After a trip to the ER, an MS scare and months of feeling like I was walking through molasses on a daily basis, I scheduled an appointment with a doctor in San Francisco. I went in, described my symptoms. He told me I seemed like an anxious person. I told him he seemed like a jerk. He sent me for a blood test and called a week later.
Doctor: “Your thyroid antibodies are elevated.”
Doctor: “That means your body is attacking your thyroid.”
Doctor: “Come on in and we can discuss further.”
I didn’t go back to see him. I didn’t like his brusque bedside manner. So I went to see my beloved OB who told me this is quite common in “tall skinny, pale people” (PALE people??). He sent me to an endocrinologist. I didn’t really think much of it. After I had my son 3 years ago, my TSH was elevated—a whopping 17. It resolved by going to acupuncture once a week for nine weeks. Didn’t seem like a big deal. Looking back, I guess I should have been more concerned.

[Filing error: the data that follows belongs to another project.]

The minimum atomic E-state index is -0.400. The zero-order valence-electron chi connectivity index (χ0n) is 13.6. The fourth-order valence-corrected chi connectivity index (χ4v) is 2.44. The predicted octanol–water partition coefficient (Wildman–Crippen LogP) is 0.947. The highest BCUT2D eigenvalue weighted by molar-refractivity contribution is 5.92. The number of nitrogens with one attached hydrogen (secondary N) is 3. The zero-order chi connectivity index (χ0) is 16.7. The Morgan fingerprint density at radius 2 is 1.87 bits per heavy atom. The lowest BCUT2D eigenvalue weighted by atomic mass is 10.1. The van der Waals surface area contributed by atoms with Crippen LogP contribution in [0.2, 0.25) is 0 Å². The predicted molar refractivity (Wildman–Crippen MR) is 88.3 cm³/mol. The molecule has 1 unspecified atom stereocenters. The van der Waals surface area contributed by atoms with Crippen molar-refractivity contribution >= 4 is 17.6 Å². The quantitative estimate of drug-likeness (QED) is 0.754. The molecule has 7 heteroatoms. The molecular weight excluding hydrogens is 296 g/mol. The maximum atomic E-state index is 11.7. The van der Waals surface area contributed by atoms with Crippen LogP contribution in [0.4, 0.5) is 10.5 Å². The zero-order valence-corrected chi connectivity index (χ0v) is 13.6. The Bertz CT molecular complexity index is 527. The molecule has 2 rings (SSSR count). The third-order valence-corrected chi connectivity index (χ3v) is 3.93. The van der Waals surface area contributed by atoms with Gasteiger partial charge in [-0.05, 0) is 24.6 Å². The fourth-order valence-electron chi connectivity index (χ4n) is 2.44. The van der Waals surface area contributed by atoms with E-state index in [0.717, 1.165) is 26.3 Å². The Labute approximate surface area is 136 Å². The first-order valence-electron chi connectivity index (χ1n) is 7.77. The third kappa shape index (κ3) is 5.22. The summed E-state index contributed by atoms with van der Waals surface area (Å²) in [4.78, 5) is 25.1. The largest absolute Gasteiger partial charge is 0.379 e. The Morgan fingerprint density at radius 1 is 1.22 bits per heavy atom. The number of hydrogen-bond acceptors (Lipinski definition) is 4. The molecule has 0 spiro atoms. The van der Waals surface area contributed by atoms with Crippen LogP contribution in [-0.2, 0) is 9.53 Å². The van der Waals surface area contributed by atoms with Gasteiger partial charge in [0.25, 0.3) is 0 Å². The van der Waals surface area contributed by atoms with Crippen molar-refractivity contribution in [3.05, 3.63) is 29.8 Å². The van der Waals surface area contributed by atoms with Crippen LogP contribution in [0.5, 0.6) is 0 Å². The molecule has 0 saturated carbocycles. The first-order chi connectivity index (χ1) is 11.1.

The endocrinologist was pleasant enough. Within 30 seconds of walking in the room he said, “You have Hashimoto’s Thyroiditis. You’ve heard of it I’m sure.” “Hashi huh?” I said. “No, I haven’t ever heard of it.” Why the hell would I have heard of it? He proceeded to tell me the same thing, that my body was attacking my thyroid. “I’m going to give you levothyroxine. You’ll feel better in a week!” He said. I asked if there were any natural things I could do. “Nope, nothing.” “We’ll see about that!” I thought. I was born in Boulder to hippies, have a Sanskrit name and a serious phobia of “western medicine.” If a natural cure existed for Hashimoto’s, I was going to find it. I thanked him for his time, took the prescription and didn’t fill it.